Florida has more property lawsuits against insurers than any other state, according to a new report from the Office of Insurance Regulation. (Scott Olson/Getty)
Nearly three-quarters of all U.S. lawsuits filed by homeowners against their property insurance companies were made in Florida, a new report says, as state lawmakers consider reforms to the system.
The report suggests that litigation is driving higher insurance costs in a state that has seen insurors raise homeowners’ rates by 30% or more.
In 2019, Florida homeowners accounted for 76% of such suits, according to the report by the Florida Office of Insurance Regulation. The study also found that state residents filed just 8% of all property insurance claims in the nation that year.
OIR Commissioner David Altmaier put the new statistics in a letter dated April 2 to Rep. Blaise Ingoglia, R-Spring Hill, chairman of the House Commerce Committee, a document meant to supplement a report OIR sent to the committee in February.
Using data from the National Association of Insurance Commissioners of which Altmaier is also president, the agency found Florida to be responsible for more than 60% of property insurance litigation nationally since at least 2016. The letter did not provide any information about previous years, and 2019 was the most recent data available.
The report in February identified "costly litigation" as one of the primary drivers for rising insurance premiums in the state. Last year, OIR approved rate hikes of more than 30% for some insurance companies. Companies only need to ask for approval if seeking to raise rates by more than 15%.
Altmaier’s letter also said Florida’s ratio of claims closed without payment to lawsuits opened was 27%, eight times higher than the next state, Connecticut, where the ratio was 3.4%. That means more Florida homeowners filed lawsuits after not receiving a payment for their claim than in any other state by a margin of eight to one.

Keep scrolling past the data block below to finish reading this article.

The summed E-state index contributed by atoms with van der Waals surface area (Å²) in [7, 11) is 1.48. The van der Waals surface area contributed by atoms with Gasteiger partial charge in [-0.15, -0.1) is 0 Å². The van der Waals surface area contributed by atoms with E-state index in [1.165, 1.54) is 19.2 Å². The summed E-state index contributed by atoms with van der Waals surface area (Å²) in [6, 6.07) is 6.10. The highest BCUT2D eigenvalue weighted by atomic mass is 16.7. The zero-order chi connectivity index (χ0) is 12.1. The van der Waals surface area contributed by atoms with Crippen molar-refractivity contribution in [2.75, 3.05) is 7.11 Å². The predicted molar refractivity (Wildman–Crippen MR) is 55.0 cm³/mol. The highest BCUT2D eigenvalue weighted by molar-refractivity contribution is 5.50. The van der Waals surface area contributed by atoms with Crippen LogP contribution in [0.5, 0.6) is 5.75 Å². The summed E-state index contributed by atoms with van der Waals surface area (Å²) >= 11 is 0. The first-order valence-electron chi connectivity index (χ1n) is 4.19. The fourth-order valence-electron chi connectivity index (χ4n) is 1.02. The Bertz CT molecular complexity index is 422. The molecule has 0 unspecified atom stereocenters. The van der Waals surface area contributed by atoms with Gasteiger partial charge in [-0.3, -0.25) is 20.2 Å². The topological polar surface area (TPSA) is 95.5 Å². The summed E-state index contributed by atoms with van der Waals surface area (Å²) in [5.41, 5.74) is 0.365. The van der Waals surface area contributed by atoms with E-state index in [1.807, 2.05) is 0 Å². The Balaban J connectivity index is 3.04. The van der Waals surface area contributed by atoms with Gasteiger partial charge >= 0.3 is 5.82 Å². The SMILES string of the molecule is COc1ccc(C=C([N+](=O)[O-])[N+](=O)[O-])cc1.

The issue has led to an explosion in policies for the state-run Citizens Property Insurance, a situation that led Citizens CEO Barry Gilway last year to call Florida’s insurance market "unhealthy."
Altmaier’s letter concludes by suggesting solutions the Legislature may consider to bring down the number of cases. They include measures such as reducing attorneys’ fees to make lawsuits less attractive to lawyers and modifying laws to reduce the number of roof claims.
Some of these ideas appear in HB 305, introduced in January by Rep. Bob Rommel, R-Naples. The bill also seeks to stem practices by contractors and independent agents that experts say is causing the rise in roof claims.
But attorneys such as Mark Nation of Morgan & Morgan say that the measures in the bill will hurt homeowners by limiting access to the courts.
"You think there are a lot of denials now?" Nation said in a Sentinel interview last year. "Think about if people like me didn’t exist."
In the House earlier this month, the bill went to the Commerce Committee, on which Rommel sits. A companion bill, SB 76, passed the Senate April 9.